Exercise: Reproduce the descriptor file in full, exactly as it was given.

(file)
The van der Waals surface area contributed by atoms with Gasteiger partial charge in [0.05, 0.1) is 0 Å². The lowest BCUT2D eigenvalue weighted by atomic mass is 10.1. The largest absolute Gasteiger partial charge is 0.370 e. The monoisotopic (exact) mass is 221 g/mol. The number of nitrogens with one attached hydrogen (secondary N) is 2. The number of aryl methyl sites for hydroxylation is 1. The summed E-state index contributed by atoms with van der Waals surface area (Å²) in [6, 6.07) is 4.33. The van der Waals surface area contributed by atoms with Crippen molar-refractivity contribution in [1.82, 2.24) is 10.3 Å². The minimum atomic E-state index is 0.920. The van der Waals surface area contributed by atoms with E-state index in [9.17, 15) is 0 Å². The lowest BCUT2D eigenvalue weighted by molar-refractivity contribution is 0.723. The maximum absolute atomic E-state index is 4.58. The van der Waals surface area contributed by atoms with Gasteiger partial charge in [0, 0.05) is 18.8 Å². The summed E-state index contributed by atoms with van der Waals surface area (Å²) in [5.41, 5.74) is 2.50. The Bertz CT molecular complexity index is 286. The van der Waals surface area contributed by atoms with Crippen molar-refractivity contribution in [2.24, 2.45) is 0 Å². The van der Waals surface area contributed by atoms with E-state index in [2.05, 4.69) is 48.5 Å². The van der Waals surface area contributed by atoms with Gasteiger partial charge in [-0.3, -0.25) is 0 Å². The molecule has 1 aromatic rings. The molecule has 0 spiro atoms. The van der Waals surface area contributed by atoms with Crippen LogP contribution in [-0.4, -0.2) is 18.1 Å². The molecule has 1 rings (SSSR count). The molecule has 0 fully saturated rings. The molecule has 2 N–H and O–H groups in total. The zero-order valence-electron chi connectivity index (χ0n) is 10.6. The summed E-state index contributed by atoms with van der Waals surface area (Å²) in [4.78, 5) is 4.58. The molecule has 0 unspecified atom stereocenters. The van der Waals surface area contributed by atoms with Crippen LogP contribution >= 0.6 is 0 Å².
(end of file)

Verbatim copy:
The van der Waals surface area contributed by atoms with Gasteiger partial charge in [0.05, 0.1) is 0 Å². The lowest BCUT2D eigenvalue weighted by atomic mass is 10.1. The largest absolute Gasteiger partial charge is 0.370 e. The monoisotopic (exact) mass is 221 g/mol. The number of nitrogens with one attached hydrogen (secondary N) is 2. The number of aryl methyl sites for hydroxylation is 1. The summed E-state index contributed by atoms with van der Waals surface area (Å²) in [6, 6.07) is 4.33. The van der Waals surface area contributed by atoms with Crippen molar-refractivity contribution in [1.82, 2.24) is 10.3 Å². The minimum atomic E-state index is 0.920. The van der Waals surface area contributed by atoms with E-state index in [9.17, 15) is 0 Å². The lowest BCUT2D eigenvalue weighted by molar-refractivity contribution is 0.723. The maximum absolute atomic E-state index is 4.58. The van der Waals surface area contributed by atoms with Gasteiger partial charge in [0, 0.05) is 18.8 Å². The summed E-state index contributed by atoms with van der Waals surface area (Å²) in [5.41, 5.74) is 2.50. The Bertz CT molecular complexity index is 286. The van der Waals surface area contributed by atoms with Crippen molar-refractivity contribution in [2.24, 2.45) is 0 Å². The van der Waals surface area contributed by atoms with E-state index in [2.05, 4.69) is 48.5 Å². The van der Waals surface area contributed by atoms with Gasteiger partial charge in [-0.3, -0.25) is 0 Å². The molecule has 1 aromatic rings. The molecule has 0 spiro atoms. The van der Waals surface area contributed by atoms with Crippen LogP contribution in [-0.4, -0.2) is 18.1 Å². The molecule has 1 rings (SSSR count). The molecule has 0 fully saturated rings. The molecule has 2 N–H and O–H groups in total. The zero-order valence-electron chi connectivity index (χ0n) is 10.6. The summed E-state index contributed by atoms with van der Waals surface area (Å²) in [4.78, 5) is 4.58. The molecule has 0 unspecified atom stereocenters. The van der Waals surface area contributed by atoms with Crippen LogP contribution >= 0.6 is 0 Å².